His time on the floor was essential for two reasons. First, the simple fact that John cared enough to spend his time on the plant floor listening and learning about the issues and problems that impacted the workforces ability to meet performance standards had a positive impact on everyone. The key to his success was that he really listened and learned.

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Life Cycle Engineering 2012

Mobleys 4TH Law:

Change cannot be mandated; the workforce must acknowledge the need, create the means and embrace the changes.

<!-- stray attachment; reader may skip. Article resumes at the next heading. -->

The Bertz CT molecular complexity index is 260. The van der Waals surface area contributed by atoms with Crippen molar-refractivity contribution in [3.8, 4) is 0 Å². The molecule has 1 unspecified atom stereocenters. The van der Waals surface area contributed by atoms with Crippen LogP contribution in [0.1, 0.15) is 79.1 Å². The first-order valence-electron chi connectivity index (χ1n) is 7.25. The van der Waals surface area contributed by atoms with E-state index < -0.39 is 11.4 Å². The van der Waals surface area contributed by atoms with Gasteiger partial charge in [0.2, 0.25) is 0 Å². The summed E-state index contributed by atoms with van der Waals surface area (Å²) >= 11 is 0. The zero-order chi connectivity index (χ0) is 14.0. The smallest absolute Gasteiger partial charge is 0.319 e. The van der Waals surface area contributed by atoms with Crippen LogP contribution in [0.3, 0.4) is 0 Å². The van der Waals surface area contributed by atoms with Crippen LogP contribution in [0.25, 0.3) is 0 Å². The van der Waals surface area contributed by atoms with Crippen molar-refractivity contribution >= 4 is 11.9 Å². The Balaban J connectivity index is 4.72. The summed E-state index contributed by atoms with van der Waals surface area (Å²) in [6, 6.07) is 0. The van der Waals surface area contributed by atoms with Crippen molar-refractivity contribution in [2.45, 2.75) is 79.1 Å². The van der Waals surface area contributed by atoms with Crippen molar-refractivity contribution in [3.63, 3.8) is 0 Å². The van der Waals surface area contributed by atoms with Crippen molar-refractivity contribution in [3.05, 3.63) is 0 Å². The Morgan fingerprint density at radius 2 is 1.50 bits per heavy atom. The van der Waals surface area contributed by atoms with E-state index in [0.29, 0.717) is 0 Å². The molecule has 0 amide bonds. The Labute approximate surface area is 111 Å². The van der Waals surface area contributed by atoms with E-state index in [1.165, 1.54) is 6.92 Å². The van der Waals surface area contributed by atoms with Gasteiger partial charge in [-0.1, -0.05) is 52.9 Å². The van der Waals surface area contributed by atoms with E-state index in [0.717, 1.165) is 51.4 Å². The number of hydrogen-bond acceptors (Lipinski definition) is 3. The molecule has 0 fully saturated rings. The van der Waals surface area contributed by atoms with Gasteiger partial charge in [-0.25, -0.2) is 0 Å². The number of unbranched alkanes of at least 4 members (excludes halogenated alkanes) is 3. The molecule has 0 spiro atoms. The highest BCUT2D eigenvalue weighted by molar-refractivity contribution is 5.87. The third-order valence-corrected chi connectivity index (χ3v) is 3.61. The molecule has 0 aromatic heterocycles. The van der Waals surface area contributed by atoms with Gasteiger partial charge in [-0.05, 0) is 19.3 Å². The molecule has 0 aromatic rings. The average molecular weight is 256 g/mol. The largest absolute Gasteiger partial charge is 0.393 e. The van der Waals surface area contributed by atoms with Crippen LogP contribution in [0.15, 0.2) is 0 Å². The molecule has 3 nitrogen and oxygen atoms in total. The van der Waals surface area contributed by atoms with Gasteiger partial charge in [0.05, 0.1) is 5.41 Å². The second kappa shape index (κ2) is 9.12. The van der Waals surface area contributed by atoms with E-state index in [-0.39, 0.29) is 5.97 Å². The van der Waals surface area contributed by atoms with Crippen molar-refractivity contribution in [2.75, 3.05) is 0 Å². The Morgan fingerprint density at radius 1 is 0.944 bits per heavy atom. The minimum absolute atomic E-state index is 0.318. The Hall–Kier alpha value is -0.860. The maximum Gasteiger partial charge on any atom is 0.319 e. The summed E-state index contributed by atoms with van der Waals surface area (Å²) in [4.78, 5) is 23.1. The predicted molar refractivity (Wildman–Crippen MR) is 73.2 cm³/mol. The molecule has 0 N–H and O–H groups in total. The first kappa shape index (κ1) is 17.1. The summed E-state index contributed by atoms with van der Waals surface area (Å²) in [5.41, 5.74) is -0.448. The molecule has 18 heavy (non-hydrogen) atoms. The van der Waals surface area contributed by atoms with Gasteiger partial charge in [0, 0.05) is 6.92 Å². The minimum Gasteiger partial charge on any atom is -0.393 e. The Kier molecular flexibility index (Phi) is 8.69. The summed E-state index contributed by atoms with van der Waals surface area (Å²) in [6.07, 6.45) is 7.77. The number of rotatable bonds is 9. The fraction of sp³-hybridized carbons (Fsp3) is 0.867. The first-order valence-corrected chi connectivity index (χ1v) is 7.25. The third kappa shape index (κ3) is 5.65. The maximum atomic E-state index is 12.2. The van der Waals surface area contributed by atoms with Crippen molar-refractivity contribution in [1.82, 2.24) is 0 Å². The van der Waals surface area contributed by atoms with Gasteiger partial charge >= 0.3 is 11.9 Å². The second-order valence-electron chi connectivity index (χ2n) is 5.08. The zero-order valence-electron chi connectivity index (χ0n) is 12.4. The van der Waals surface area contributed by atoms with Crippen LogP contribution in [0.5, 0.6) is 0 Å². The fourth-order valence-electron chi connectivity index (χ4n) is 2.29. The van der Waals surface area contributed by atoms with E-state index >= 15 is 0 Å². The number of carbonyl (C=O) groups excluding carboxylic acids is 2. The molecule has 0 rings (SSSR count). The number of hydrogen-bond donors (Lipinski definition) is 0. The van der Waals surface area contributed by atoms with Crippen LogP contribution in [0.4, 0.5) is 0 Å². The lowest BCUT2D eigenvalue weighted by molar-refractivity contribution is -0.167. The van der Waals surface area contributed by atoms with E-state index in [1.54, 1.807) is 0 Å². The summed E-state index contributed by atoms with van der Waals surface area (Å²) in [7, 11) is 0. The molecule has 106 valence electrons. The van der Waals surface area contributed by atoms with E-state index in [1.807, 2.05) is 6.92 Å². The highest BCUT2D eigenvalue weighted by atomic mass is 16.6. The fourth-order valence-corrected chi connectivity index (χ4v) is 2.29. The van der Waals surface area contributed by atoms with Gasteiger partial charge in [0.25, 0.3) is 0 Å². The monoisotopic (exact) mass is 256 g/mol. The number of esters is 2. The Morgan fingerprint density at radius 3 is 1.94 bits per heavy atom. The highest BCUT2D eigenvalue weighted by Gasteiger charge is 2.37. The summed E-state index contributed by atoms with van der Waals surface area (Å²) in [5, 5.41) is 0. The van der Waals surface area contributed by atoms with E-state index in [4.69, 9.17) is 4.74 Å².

Over much of my career, discussions centering on how to change the work cultureviewed to be one of the roots of poor performance have been frequent and often quite heated. It seems everyone has an opinion or favored methodology to get the workforce to adopt new policies or work practices. These methods vary depending on the organizational level and background of the individual. Senior executives tend to believe that they can mandate change. All that is needed is to tell the workforce what they must do to comply with changes developed solely by a core group of the management team and then hold the workers accountable for success. They point to Hoshin Kanri, a favored Japanese management concept, which is interpreted as an executive-developed policy deployment process. Hoshin Kanri does establish a discipline that helps an organization create and focus on shared goals, effectively communicate these goals to all leaders, involve all leaders in the planning, and hold participants accountable for achieving their part of the plan. I believe they are interpreting the word leaders. Leaders occur at all levels within the organization, not just in the rarified strata of the executive wing. There are two primary reasons that factory level leadersincluding hourly and salaried employeesmust be involved in the change process. First, only those on the factory floor have a true, practical understanding of factors that limit their ability to be effective and efficient. This practical knowledge of factory-floor limiting factors is inversely proportional to ones position on the corporate ladder. As you climb the corporate ladder, your first-hand knowledge diminishes until you rely solely on reports and communications that often distort fact. Others believe that change is a straightforward, tactical exercise. All one must do is make the workforce aware of the change, create a desire to change, have the workforce exhibit its ability to make the change and then everything will be better. If you believe their logic, creating awareness is simply a matter of one-way communication. Again, management communicates that change is coming and the employees role in the change. Sometimes, this communication will include managements reason for the changein the better attempts they try to couch the reasons in terms the employee can relate to or at least understandin others it is just deployment communications.